How DockYard Uses Design Thinking to Boost Collaborative Communication

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Brad Sarro


Brad Sarro

When we practice design at DockYard, communication is a big factor in the grand goal of solving problems. The ability to relay a problem’s context, opportunities, and reasoning behind recommendations has the potential to streamline big-picture success.

Product teams are capable of driving fast and meaningful output when there is trust in collaboration and an ongoing awareness of communication. The ability to convey a solid idea across a diverse range of personalities without diluting its meaning and intent is a skill that we should all continue to build on.

Why is team communication important?

When a team doesn’t value collaborative communication, it is only a matter of time before it starts producing misguided solutions completely detached from timeframe and technical constraints. As work builds up in the backlog—and product direction veers off track—teamwork degrades and delays become commonplace.

Design values improvement. I value team collaboration and want to continue its improvement through design thinking.

What is Design Thinking?

Coined by designer Tim Brown, design thinking is a circular approach to understanding a problem and searching for the most viable solution. Since its debut, it has evolved into a defined, five-stage cycle:

  • Empathize: Observing behaviors and gathering information for insight
  • Define: Drafting clear definitions of scenarios and identifying problem statements
  • Ideate: Rapidly exploring ideas and narrowing down potential solutions
  • Prototype: Building ideas and hypotheses into tangible concepts
  • Proof: Testing solutions to find outcomes and feedback

Throughout this process, your findings will feed iteration in a continuous cycle of learning, understanding, and improving. And we can apply these same steps and principles to team communication to foster better collaboration and problem solving.


As a practice, all product teams should maintain a ritual of ongoing open discussions. I find them to be a great opportunity to discover who the team is, how its members prefer to work, and what motivates us.

To boost participation, turn these discussions into engaging workshops or informal whiteboard activities. Some questions to ask (and be prepared to openly answer) are:

  • Who are you and what do you do?
  • What lets you produce your best work?
  • What holds you back?
  • How do you like to think through problems?
  • How do you prefer to coordinate as a team?
  • What are your top three team values?


Similar to defining user personas and use cases, I unpack and identify the team’s preferences. Knowing our communication preferences informs the best methods when presenting and working together. Defining team values also unearths unique mental models each team member has when solving problems (e.g. user behaviors vs. system behaviors).

![Cards showing hypothetical team member personas]( Thinking Illustration_1.png)


Just like product ideation, thinking about the different components involved in communication is crucial. I ideate around different types of narrative flows and storytelling tools that will help me deliver meaning. Contrasting ideas with the defined audience helps me hone in on tangible areas to commit to. Eliminated ideas are always kept in my back pocket, they may not be perfect now but they could lead to inspiration later on. In my ideation I always want to include a hypothesis of probable audience questions to anticipate the unknown.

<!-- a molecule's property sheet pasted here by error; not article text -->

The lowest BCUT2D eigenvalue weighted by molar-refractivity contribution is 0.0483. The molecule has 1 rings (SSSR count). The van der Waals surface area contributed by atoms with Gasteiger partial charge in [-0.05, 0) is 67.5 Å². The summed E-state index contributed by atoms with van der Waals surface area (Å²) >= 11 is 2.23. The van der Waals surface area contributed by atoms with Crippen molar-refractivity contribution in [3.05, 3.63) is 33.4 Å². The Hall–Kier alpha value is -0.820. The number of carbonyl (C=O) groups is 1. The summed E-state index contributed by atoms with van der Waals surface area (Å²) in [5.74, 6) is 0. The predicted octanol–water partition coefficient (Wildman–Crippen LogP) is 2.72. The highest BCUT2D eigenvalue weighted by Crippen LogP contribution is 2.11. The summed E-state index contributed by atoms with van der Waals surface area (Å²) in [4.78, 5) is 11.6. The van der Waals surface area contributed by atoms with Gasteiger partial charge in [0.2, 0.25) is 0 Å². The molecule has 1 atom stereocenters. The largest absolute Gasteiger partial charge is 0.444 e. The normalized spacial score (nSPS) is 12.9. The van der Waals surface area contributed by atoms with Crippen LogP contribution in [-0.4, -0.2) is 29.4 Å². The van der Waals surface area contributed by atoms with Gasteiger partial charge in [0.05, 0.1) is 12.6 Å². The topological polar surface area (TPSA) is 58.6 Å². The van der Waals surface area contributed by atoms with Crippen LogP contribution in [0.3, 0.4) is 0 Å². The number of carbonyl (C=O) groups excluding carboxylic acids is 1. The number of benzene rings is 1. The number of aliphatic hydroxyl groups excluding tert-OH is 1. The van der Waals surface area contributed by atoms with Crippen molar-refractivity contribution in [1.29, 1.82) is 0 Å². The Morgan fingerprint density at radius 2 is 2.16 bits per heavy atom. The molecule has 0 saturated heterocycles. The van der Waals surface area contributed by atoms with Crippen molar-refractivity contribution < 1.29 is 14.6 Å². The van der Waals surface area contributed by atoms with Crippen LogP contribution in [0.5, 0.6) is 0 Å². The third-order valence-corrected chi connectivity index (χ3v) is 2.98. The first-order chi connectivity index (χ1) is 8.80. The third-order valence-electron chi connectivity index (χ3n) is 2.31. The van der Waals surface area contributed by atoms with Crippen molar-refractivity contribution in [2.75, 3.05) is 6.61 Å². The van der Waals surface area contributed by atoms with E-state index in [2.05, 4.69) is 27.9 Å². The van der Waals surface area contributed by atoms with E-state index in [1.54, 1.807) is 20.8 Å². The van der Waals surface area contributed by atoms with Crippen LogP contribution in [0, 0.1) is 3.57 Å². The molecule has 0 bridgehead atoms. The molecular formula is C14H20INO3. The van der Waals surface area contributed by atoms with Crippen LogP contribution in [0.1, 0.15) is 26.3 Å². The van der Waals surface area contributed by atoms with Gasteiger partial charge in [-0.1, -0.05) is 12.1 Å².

Turning ideas into a real thing shapes the work so far. The tool doesn’t matter—I may choose to draft a crude storyboard in Figma, build out talking points in an Excel spreadsheet, or index Q&A items with an agenda document.

A prototype’s importance is based on the direction it takes. Building out items that align with my ideation and team understanding will help me come prepared for collaborative conversations and keep communication clear and on topic.


Testing is baked right into conversations if you make the effort to include it. I like keeping conversations a safe and inclusive space where people are free to ask for clarification. If I need to take a step back to clarify a thought, that shows me there’s something I need to take a step back and analyze.

Asking for audience feedback after a presentation or collaborative effort is another must to validate communication tactics. Three questions that I like to send out for feedback are:

  1. Did the discussion feel organized and relevant?
  2. Do you feel your input was clearly received and considered?
  3. What suggestions do you have to improve conversations?

With feedback in hand, I am empowered to cycle back to Empathize, where I can gain insights from validation.

![Abstract illustration of five icons]( Thinking Illustration 2.png)


Using this method, I have become aware of the bad communication habits we pick up in product work. Improving collaborative communication means teams have the ability to discuss user flows while cleanly translating the impact to data dependencies. Interface improvements are advocated for with an understanding of system architecture.

DockYard’s ability to achieve this doesn’t come from each individual being an expert on all things. Instead it comes from a unique value to teamwork and a trusted capability to learn how we work best together.

For more info about DockYard and how our teams function, follow us on LinkedIn and Twitter, check out what we are up to on Dribbble, and subscribe to our newsletter!


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